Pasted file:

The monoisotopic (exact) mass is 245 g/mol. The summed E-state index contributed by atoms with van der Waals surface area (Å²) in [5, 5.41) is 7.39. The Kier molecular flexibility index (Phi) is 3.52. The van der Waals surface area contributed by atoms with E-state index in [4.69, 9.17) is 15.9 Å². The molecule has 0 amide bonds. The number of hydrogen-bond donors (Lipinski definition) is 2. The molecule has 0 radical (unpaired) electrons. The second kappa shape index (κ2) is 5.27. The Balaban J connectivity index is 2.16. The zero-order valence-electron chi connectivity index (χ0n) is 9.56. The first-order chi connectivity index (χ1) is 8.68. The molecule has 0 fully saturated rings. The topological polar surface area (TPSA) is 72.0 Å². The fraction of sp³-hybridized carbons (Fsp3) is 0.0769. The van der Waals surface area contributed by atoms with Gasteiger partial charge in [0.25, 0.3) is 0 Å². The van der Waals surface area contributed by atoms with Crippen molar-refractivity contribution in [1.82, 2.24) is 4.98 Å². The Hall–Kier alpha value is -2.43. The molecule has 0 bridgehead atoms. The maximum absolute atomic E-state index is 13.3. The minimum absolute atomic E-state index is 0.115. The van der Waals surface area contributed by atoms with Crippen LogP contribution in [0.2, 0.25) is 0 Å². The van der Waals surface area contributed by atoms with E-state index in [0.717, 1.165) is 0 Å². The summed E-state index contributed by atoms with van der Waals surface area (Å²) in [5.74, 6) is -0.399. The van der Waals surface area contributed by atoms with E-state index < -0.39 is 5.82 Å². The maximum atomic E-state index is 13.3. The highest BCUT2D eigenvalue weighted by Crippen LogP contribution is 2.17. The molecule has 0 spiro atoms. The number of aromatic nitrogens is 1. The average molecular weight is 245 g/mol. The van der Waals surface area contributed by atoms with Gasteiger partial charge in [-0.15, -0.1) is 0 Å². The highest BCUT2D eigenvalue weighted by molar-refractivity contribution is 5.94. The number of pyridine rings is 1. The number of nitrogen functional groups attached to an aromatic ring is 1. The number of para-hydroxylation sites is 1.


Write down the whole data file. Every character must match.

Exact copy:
The monoisotopic (exact) mass is 245 g/mol. The summed E-state index contributed by atoms with van der Waals surface area (Å²) in [5, 5.41) is 7.39. The Kier molecular flexibility index (Phi) is 3.52. The van der Waals surface area contributed by atoms with E-state index in [4.69, 9.17) is 15.9 Å². The molecule has 0 amide bonds. The number of hydrogen-bond donors (Lipinski definition) is 2. The molecule has 0 radical (unpaired) electrons. The second kappa shape index (κ2) is 5.27. The Balaban J connectivity index is 2.16. The zero-order valence-electron chi connectivity index (χ0n) is 9.56. The first-order chi connectivity index (χ1) is 8.68. The molecule has 0 fully saturated rings. The topological polar surface area (TPSA) is 72.0 Å². The fraction of sp³-hybridized carbons (Fsp3) is 0.0769. The van der Waals surface area contributed by atoms with Gasteiger partial charge in [0.25, 0.3) is 0 Å². The van der Waals surface area contributed by atoms with Crippen molar-refractivity contribution in [1.82, 2.24) is 4.98 Å². The Hall–Kier alpha value is -2.43. The molecule has 0 bridgehead atoms. The maximum absolute atomic E-state index is 13.3. The minimum absolute atomic E-state index is 0.115. The van der Waals surface area contributed by atoms with Crippen LogP contribution in [0.2, 0.25) is 0 Å². The van der Waals surface area contributed by atoms with E-state index in [0.717, 1.165) is 0 Å². The summed E-state index contributed by atoms with van der Waals surface area (Å²) in [5.74, 6) is -0.399. The van der Waals surface area contributed by atoms with E-state index < -0.39 is 5.82 Å². The maximum atomic E-state index is 13.3. The highest BCUT2D eigenvalue weighted by Crippen LogP contribution is 2.17. The molecule has 0 spiro atoms. The number of aromatic nitrogens is 1. The average molecular weight is 245 g/mol. The van der Waals surface area contributed by atoms with Gasteiger partial charge in [-0.15, -0.1) is 0 Å². The highest BCUT2D eigenvalue weighted by molar-refractivity contribution is 5.94. The number of pyridine rings is 1. The number of nitrogen functional groups attached to an aromatic ring is 1. The number of para-hydroxylation sites is 1.